On September 9, DHS issued new guidance requiring Bahamians arriving in the U.S. by sea to enter with a U.S. visa. The new guidance resulted in dozens of Bahamian citizens being forced off a ferry headed to Florida. Before September 9, many Bahamians could travel to the U.S. without a visa by sea or air if they had a passport and evidence of a clean police record. A U.S. Customs and Border Protection (CBP) official in Miami later clarified the agency would handle individuals without a visa on a case-by-case basis, noting they have “administrative procedures . . . to ensure individuals are admissible.” Since Hurricane Dorian, an estimated 4,000 Bahamians have arrived in the U.S.

Sens. Marco Rubio (R-Florida) and Rick Scott (R-Florida) have expressed support for Bahamian citizens displaced by Hurricane Dorian, sending a September 4 letter to President Trump asking the administration to waive U.S. visa requirements for Bahamians with close relatives in the U.S.  However, on September 9, President Trump claimed The Bahamas had “tremendous problems” with permitting “very bad drug dealers” into their country. U.S. data shows that The Bahamas is minimally impacted by the narcotics trade.

White House Urges Mexico, Other Countries to Sign Safe Third Country Agreements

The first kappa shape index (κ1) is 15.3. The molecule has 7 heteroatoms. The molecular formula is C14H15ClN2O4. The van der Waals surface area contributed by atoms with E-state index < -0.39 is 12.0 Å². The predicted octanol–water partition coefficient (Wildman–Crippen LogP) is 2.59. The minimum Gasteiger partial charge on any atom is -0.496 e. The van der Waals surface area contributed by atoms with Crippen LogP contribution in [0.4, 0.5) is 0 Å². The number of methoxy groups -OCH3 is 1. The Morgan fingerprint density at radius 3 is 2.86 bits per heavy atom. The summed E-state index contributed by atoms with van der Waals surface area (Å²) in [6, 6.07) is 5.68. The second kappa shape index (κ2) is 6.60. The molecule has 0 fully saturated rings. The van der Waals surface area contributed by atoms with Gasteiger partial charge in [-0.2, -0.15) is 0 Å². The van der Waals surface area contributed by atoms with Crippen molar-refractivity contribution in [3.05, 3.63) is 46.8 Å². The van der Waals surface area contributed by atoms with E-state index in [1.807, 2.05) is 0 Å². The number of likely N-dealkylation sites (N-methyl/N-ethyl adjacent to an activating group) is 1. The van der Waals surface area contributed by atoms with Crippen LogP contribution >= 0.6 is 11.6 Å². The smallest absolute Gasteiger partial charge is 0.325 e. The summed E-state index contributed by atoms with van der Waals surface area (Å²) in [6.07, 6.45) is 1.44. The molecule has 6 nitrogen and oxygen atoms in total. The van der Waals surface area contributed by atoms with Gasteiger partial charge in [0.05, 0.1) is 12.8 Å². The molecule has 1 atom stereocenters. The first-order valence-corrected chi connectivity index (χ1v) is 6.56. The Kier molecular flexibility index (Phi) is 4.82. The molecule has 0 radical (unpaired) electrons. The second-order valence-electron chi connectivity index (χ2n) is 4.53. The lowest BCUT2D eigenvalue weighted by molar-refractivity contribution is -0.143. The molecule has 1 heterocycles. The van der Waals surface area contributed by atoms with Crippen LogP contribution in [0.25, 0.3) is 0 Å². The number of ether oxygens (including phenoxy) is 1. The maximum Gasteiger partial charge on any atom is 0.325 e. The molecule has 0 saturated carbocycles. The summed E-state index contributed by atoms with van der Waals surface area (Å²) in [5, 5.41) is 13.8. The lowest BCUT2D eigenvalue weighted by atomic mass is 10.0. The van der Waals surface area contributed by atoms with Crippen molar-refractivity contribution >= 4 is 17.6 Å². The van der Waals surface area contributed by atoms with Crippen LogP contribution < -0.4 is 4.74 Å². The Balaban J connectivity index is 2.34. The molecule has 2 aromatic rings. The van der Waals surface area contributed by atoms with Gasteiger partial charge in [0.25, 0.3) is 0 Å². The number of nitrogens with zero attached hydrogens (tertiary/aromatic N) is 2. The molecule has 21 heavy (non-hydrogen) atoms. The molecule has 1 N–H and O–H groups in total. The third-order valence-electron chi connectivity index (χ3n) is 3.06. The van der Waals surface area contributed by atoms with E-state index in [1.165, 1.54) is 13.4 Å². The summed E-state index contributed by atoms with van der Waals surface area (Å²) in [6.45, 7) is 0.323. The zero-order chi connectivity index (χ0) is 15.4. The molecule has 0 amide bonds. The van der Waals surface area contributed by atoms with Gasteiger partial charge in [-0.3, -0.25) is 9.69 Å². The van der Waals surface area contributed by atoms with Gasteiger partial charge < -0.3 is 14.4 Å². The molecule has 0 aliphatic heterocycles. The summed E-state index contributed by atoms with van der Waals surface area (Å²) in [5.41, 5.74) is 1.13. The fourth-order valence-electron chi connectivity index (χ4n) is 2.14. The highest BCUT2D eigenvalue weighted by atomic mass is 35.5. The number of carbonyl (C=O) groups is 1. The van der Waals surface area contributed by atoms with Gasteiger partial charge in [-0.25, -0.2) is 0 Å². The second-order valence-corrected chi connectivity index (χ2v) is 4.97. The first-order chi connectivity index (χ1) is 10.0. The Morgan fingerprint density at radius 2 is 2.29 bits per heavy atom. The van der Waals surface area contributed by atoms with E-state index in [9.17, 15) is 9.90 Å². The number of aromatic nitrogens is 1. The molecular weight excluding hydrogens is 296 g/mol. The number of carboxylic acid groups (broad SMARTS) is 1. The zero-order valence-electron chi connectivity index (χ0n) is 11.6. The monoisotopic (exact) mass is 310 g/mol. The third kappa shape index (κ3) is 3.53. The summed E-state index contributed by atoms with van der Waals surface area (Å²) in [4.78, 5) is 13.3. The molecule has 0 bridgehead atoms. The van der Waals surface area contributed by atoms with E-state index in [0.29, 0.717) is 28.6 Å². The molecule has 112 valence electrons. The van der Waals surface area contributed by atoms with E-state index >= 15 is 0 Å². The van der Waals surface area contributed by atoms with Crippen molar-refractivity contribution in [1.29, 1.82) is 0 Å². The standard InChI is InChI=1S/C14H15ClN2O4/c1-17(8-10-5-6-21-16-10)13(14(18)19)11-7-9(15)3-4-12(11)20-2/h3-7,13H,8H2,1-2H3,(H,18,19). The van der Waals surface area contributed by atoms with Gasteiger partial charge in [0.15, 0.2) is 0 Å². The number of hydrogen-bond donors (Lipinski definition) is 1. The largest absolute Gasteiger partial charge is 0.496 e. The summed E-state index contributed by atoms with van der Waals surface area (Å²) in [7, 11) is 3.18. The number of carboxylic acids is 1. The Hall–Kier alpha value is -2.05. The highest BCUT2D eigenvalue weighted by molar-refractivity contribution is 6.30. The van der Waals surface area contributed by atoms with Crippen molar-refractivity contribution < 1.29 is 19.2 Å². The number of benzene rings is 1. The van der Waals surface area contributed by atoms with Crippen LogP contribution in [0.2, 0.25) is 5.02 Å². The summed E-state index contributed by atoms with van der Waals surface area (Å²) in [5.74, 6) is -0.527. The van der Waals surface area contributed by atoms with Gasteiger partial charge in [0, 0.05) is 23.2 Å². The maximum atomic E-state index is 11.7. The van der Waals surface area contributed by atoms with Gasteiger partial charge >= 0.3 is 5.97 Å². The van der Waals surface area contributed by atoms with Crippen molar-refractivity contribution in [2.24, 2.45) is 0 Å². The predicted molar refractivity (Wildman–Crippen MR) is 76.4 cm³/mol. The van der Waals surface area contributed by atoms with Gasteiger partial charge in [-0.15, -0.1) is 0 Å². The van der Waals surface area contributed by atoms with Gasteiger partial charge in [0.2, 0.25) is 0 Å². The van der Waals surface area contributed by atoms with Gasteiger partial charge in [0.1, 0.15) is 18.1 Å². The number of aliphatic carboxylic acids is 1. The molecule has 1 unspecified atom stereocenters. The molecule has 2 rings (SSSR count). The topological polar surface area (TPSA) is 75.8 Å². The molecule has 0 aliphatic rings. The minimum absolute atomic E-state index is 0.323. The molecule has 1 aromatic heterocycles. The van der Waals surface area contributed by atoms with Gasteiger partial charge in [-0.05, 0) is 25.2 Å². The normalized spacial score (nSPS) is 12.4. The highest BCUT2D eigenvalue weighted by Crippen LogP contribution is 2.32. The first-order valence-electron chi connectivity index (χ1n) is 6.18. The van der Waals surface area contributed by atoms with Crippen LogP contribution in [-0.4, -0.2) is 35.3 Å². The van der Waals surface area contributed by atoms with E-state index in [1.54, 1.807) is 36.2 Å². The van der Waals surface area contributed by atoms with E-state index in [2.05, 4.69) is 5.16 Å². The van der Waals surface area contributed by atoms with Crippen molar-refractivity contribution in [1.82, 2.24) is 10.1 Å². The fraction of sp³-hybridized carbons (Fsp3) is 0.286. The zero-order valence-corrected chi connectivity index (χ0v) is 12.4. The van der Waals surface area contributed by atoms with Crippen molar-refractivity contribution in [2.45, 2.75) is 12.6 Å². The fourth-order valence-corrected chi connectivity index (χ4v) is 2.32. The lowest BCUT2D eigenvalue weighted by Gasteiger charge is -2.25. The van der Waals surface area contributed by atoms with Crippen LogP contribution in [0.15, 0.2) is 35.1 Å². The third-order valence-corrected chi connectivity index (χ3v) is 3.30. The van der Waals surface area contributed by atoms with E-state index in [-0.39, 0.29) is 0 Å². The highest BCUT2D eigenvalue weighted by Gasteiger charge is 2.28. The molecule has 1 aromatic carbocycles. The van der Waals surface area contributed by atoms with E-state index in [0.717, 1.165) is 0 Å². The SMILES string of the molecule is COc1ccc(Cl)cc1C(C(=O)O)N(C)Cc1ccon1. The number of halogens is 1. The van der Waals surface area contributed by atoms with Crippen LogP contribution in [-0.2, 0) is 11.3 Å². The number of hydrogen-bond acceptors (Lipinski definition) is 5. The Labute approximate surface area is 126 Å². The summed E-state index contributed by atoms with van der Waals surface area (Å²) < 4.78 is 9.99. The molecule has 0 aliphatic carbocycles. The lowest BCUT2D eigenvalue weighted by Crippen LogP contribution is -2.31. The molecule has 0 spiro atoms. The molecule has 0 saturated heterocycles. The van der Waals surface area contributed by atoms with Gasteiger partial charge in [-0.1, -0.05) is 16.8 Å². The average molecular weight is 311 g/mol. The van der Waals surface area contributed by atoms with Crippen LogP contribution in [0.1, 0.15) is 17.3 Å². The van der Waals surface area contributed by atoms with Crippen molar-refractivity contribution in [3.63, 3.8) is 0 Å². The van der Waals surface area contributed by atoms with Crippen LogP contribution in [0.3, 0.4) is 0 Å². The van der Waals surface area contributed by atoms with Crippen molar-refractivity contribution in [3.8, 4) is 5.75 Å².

Vice President Mike Pence and Secretary of State Mike Pompeo reportedly urged Mexico on September 10 to take additional steps to help stem the number of Central American migrants coming to the U.S.-Mexico border, including signing a “safe third country” agreement that would require Central American migrants seeking protection to request asylum in Mexico. The White House also reportedly directed DHS to secure “safe third country” agreements with Honduras and El Salvador by October 1. The White House proposals come despite a 65 percent drop in apprehensions along the Southern border over the past three months. In August, CBP apprehended about 51,000 migrants along the Southern border, down from 144,000 in May, the year’s record high.

Before meeting with Mexican officials on September 10, Pompeo acknowledged the recent decline in border apprehensions but said “there is still work to do, and we’re going to talk about how best we can jointly deliver that.” Marcelo Ebrard, Mexico’s foreign minister, argued Mexico “has produced important results” and continues to oppose a “safe third country” agreement with U.S. Ebrard argued the U.S. and Mexico have already accomplished “90 percent” of the goals they outlined in early June. He also criticized CBP Commissioner Mark Morgan’s September 9 comments, in which Morgan said Mexican officials “need to do more” to stem the number of Central American migrants coming to the U.S.